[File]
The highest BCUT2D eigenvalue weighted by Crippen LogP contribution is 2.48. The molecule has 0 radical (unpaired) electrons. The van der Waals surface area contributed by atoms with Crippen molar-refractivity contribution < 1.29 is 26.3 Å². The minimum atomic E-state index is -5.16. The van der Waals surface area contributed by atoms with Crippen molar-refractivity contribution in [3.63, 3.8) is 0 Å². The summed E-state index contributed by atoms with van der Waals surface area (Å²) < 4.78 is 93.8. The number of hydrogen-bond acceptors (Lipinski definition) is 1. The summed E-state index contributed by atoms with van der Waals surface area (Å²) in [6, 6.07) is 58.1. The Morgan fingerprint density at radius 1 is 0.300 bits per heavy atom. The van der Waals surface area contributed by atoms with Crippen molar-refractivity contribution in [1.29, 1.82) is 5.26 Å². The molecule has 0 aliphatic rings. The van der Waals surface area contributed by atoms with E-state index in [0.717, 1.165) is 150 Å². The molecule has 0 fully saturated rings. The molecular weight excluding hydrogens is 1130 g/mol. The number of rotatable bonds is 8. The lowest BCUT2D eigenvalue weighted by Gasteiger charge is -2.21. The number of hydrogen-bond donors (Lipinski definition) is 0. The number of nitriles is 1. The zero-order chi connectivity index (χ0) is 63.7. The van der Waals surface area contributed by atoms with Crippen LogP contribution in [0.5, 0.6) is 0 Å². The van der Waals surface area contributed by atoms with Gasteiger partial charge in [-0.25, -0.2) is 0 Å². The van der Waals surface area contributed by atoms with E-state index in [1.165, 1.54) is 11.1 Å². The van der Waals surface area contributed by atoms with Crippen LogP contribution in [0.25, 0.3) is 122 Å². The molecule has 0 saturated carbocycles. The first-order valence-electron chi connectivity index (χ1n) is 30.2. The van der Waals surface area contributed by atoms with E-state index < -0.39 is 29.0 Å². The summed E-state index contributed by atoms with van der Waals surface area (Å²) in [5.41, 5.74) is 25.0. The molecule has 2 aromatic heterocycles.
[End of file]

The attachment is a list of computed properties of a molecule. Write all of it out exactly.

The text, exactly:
The highest BCUT2D eigenvalue weighted by Crippen LogP contribution is 2.48. The molecule has 0 radical (unpaired) electrons. The van der Waals surface area contributed by atoms with Crippen molar-refractivity contribution < 1.29 is 26.3 Å². The minimum atomic E-state index is -5.16. The van der Waals surface area contributed by atoms with Crippen molar-refractivity contribution in [3.63, 3.8) is 0 Å². The summed E-state index contributed by atoms with van der Waals surface area (Å²) < 4.78 is 93.8. The number of hydrogen-bond acceptors (Lipinski definition) is 1. The summed E-state index contributed by atoms with van der Waals surface area (Å²) in [6, 6.07) is 58.1. The Morgan fingerprint density at radius 1 is 0.300 bits per heavy atom. The van der Waals surface area contributed by atoms with Crippen molar-refractivity contribution in [1.29, 1.82) is 5.26 Å². The molecule has 0 aliphatic rings. The van der Waals surface area contributed by atoms with E-state index in [0.717, 1.165) is 150 Å². The molecule has 0 fully saturated rings. The molecular weight excluding hydrogens is 1130 g/mol. The number of rotatable bonds is 8. The lowest BCUT2D eigenvalue weighted by Gasteiger charge is -2.21. The number of hydrogen-bond donors (Lipinski definition) is 0. The number of nitriles is 1. The zero-order chi connectivity index (χ0) is 63.7. The van der Waals surface area contributed by atoms with Crippen LogP contribution in [0.5, 0.6) is 0 Å². The van der Waals surface area contributed by atoms with Gasteiger partial charge in [-0.25, -0.2) is 0 Å². The van der Waals surface area contributed by atoms with E-state index in [1.165, 1.54) is 11.1 Å². The van der Waals surface area contributed by atoms with Crippen LogP contribution in [0.25, 0.3) is 122 Å². The molecule has 0 saturated carbocycles. The first-order valence-electron chi connectivity index (χ1n) is 30.2. The van der Waals surface area contributed by atoms with E-state index < -0.39 is 29.0 Å². The summed E-state index contributed by atoms with van der Waals surface area (Å²) in [5.41, 5.74) is 25.0. The molecule has 2 aromatic heterocycles.